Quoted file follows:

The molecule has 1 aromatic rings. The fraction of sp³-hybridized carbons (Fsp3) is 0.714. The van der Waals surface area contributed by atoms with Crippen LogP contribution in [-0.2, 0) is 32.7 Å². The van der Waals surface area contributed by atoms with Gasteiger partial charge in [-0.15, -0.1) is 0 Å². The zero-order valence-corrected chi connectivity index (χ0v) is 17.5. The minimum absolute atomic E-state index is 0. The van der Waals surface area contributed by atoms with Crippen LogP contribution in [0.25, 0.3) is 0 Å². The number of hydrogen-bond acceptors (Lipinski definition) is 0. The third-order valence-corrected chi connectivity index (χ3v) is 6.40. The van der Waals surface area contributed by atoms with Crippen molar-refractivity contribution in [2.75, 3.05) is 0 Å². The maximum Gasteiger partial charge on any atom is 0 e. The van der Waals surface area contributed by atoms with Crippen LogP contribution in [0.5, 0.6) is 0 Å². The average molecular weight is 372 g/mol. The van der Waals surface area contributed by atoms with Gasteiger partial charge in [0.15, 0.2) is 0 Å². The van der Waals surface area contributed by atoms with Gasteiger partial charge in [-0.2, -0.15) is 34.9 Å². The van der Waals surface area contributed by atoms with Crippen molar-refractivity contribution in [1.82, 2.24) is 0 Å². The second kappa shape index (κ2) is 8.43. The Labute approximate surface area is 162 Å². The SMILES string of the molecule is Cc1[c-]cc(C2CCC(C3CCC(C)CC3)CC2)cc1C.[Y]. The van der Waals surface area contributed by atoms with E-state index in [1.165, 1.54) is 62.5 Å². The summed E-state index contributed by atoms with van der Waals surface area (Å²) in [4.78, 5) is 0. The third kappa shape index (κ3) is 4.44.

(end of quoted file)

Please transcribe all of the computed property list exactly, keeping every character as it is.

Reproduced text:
The molecule has 1 aromatic rings. The fraction of sp³-hybridized carbons (Fsp3) is 0.714. The van der Waals surface area contributed by atoms with Crippen LogP contribution in [-0.2, 0) is 32.7 Å². The van der Waals surface area contributed by atoms with Gasteiger partial charge in [-0.15, -0.1) is 0 Å². The zero-order valence-corrected chi connectivity index (χ0v) is 17.5. The minimum absolute atomic E-state index is 0. The van der Waals surface area contributed by atoms with Crippen LogP contribution in [0.25, 0.3) is 0 Å². The number of hydrogen-bond acceptors (Lipinski definition) is 0. The third-order valence-corrected chi connectivity index (χ3v) is 6.40. The van der Waals surface area contributed by atoms with Crippen molar-refractivity contribution in [2.75, 3.05) is 0 Å². The maximum Gasteiger partial charge on any atom is 0 e. The van der Waals surface area contributed by atoms with Crippen LogP contribution in [0.5, 0.6) is 0 Å². The average molecular weight is 372 g/mol. The van der Waals surface area contributed by atoms with Gasteiger partial charge in [0.15, 0.2) is 0 Å². The van der Waals surface area contributed by atoms with Gasteiger partial charge in [-0.2, -0.15) is 34.9 Å². The van der Waals surface area contributed by atoms with Crippen molar-refractivity contribution in [1.82, 2.24) is 0 Å². The second kappa shape index (κ2) is 8.43. The Labute approximate surface area is 162 Å². The SMILES string of the molecule is Cc1[c-]cc(C2CCC(C3CCC(C)CC3)CC2)cc1C.[Y]. The van der Waals surface area contributed by atoms with E-state index in [1.165, 1.54) is 62.5 Å². The summed E-state index contributed by atoms with van der Waals surface area (Å²) in [4.78, 5) is 0. The third kappa shape index (κ3) is 4.44.